I guess I should write about this season’s ‘Real Housewives Of New York’ and their craziness. This is still my favorite Housewives franchise, and I think it’s because the gals have a wink-wink attitude towards everything – they know that above all, they deliver entertainment, and they deliver just that.
- Bethenny and Luanne. I was kind of sour on her tin the beginning, but in the dramatic ending, I am kind o back on her side. In the Luanne vs. Bethenny battle,. I am Team B. While Luann is certainly entertaining, I thought she may be crossing the line too much this year – I am not buying this whole engagement to Tom storyline. It screams fake fake fake to me, and that is most evident when after B gives her evidence of Tom’s cheating and she has that one-sided phone conversation, I cannot help but feel that she is pulling everyone’s leg. And that whole giddiness about the relationship – it just seems like bad soap opera acting. I mean, what is she, a twelve year old?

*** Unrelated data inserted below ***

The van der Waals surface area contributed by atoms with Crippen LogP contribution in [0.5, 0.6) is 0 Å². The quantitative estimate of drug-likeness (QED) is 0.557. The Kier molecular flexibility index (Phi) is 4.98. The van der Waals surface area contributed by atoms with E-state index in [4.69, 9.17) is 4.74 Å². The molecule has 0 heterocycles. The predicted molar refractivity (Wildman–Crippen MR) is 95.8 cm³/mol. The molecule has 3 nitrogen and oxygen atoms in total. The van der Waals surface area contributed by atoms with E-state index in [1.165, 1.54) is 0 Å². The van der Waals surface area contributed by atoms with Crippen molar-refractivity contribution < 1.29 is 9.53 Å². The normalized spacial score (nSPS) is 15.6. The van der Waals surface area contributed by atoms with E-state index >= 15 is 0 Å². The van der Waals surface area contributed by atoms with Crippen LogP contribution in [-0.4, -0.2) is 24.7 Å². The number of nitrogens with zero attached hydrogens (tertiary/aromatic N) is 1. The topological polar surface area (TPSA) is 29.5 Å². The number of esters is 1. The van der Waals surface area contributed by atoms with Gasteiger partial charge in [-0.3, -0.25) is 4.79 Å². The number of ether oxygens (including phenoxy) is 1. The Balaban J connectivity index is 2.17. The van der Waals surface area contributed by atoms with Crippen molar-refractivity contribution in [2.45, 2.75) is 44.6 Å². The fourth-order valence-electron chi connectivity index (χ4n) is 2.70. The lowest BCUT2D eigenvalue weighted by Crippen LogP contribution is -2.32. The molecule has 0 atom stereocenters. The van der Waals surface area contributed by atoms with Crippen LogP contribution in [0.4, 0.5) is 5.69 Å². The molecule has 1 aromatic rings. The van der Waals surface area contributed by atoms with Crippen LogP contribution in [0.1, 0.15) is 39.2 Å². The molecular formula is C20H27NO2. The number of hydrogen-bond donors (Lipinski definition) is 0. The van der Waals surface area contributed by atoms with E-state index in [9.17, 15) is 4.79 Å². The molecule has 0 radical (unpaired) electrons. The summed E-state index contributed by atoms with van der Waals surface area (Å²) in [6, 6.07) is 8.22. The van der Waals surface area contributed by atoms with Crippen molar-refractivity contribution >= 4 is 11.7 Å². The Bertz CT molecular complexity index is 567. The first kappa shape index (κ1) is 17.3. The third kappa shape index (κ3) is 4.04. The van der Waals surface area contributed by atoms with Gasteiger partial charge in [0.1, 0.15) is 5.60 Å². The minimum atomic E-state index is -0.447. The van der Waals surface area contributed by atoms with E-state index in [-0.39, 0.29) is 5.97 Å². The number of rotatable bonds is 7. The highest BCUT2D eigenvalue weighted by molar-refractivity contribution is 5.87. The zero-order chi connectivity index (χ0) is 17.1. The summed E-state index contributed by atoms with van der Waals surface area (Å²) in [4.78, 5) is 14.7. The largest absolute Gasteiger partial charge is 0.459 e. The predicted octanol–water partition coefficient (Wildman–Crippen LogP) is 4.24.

- Ramona – no story this year, mostly middle work and in the sidelines. She still made her presence felt, and her presence is always welcome, but she is probably being told by the producers to amp up the drama for next season.
- The Skinny Girl product placements are a bit much. yes, I know that Bethenny probably rejoined the cast for these, but at this point it is distracting.
- Jules – I don’t know, but I warmed up to her towards the end of the season. these girls are probably way over her head, but with her impending divorce, she has a ready made story for next season. i wonder if she gets cut, as rumoured. With the great ratings for this season, though, they may not want to tamper with the current chemistry.